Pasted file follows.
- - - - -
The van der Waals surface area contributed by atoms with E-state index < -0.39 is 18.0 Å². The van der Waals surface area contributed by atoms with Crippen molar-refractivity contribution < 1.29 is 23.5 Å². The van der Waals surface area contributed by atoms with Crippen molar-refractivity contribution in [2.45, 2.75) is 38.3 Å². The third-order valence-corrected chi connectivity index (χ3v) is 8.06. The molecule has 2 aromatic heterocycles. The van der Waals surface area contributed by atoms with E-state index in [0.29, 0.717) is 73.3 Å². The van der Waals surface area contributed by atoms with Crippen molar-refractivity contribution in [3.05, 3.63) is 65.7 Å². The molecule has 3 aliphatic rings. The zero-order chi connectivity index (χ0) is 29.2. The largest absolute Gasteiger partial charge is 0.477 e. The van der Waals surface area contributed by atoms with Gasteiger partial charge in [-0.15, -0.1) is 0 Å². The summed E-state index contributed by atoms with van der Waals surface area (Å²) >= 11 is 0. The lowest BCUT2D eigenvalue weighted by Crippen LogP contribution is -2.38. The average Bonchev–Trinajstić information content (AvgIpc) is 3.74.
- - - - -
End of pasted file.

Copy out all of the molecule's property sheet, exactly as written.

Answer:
The van der Waals surface area contributed by atoms with E-state index < -0.39 is 18.0 Å². The van der Waals surface area contributed by atoms with Crippen molar-refractivity contribution < 1.29 is 23.5 Å². The van der Waals surface area contributed by atoms with Crippen molar-refractivity contribution in [2.45, 2.75) is 38.3 Å². The third-order valence-corrected chi connectivity index (χ3v) is 8.06. The molecule has 2 aromatic heterocycles. The van der Waals surface area contributed by atoms with E-state index in [0.29, 0.717) is 73.3 Å². The van der Waals surface area contributed by atoms with Crippen molar-refractivity contribution in [3.05, 3.63) is 65.7 Å². The molecule has 3 aliphatic rings. The zero-order chi connectivity index (χ0) is 29.2. The largest absolute Gasteiger partial charge is 0.477 e. The van der Waals surface area contributed by atoms with Gasteiger partial charge in [-0.15, -0.1) is 0 Å². The summed E-state index contributed by atoms with van der Waals surface area (Å²) >= 11 is 0. The lowest BCUT2D eigenvalue weighted by Crippen LogP contribution is -2.38. The average Bonchev–Trinajstić information content (AvgIpc) is 3.74.